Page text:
cartoon person with luggage by U.S. vs. cartoon person with luggage by England
Have you ever typed the word toward and wondered if you should have spelled it towards? This preposition can be confusing — but it doesn't have to be. Keep reading to learn more about when you should use toward vs. towards and whether the difference between the words is bigger than an "s."
When they're used as prepositions, which is usually the case, both words are technically correct.
The preference is the same as many British vs. American spelling conventions. English speakers in North America tend to prefer toward, while countries that use British spelling prefer towards. It just depends on what sounds most correct to the speaker or writer. Toward is more commonly used in the United States and Canada, while the U.K. and Australia use towards. Other countries that speak English as an official language usually vary depending on whether they are taught American or British English in school.
When it comes to formal writing, there are some recommendations from different style guides regarding toward and towards. The AP Stylebook recommends that writers use toward instead of towards, as do the Chicago Manual of Style and APA style guide. So if you're writing a formal paper and want to know which word to use, your best bet is toward. This is also the case for other directional words like forward, backward, and downward.
Both toward and towards are prepositions that mean "in the direction of." They have several meanings but always function as part of a prepositional phrase that includes an object of the preposition.
Toward and towards can indicate literal movement in a direction, such as:
We’re driving toward Phoenix.
We’re driving towards London.
Just keep walking toward that elevator.
Just keep walking towards that lift.
The cat crept toward the mouse.
The cat crept towards the mouse.
The preposition toward or towards can also show a figurative movement or position between nouns. For example:
Gillian is working toward her degree.
Gillian is working towards her degree.
Both exams will count toward your final grade.
Both exams will count towards your final grade.
All my savings are going toward a new game.
All my savings are going towards a new game.
Both toward and towards can mean "facing" or "turned to," such as in these sentences:
Miguel's back was toward me.
Michael’s back was towards me.
Let's turn the bed toward the door.
Let's turn the bed towards the door.
He's headed toward Canada.
He's headed towards Scotland.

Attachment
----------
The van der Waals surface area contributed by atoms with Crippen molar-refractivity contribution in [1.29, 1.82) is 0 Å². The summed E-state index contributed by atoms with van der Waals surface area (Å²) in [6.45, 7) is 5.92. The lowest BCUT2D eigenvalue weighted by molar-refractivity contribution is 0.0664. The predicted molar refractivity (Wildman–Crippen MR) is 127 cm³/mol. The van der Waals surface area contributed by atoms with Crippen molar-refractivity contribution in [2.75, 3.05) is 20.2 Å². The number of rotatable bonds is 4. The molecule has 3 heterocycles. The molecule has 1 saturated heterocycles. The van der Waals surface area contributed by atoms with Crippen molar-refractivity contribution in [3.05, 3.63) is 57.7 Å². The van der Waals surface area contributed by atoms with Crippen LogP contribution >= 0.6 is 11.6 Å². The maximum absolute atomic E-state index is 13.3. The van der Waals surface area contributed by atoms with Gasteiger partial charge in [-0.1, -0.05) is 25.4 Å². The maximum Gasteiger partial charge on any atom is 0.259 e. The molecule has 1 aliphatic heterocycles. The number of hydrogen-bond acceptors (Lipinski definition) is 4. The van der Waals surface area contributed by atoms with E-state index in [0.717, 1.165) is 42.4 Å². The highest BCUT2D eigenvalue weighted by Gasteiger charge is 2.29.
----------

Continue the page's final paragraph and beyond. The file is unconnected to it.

Another definition of toward and towards is "near." For example:
Our apartment is toward the back.
Our flat is towards the back.
We both fell asleep toward the end.
We both fell asleep towards the end.
Our campsite is located toward the river.
Our campsite is located towards the river.
The last meaning of these prepositions is "in regard to." You'll find this meaning in the following examples:
I’ve been feeling differently toward Taylor lately.
I’ve been feeling differently towards Taylor lately.
Isaac has an attitude toward his parents.
Isaac has an attitude towards his parents.
Our team's feelings toward the project are optimistic.
Our team's feelings towards the project are optimistic.
There is one case where you'd always choose toward instead of towards, but it's rare and not commonly used anymore. Toward can be an adjective that means "coming soon" or “approaching." Some examples include:
- The morning meeting is toward.
- The baby's birth is toward, so stay near the phone.
You wouldn't use towards in these cases. However, using toward as an adjective is a bit old-fashioned and has fallen out of favor, so you're not likely to see it in your reading or daily conversation.
Both toward and towards come from the Old English word tóweard, which has the same meaning as its modern versions. Towards became the dominant spelling around the 17th century, but toward rose in popularity throughout the 19th century. Historically, the “s” at the end of towards indicated that the word was an adverb. However, as a preposition, the “s” doesn't have a grammatical function.
No matter what goal you're working toward (or towards), you'll be able to write about it without worrying that you've made a grammatical error. However, not every pair of similar-sounding words is quite so interchangeable. Explore more British vs. American English word disagreements such as the difference between whilst and while.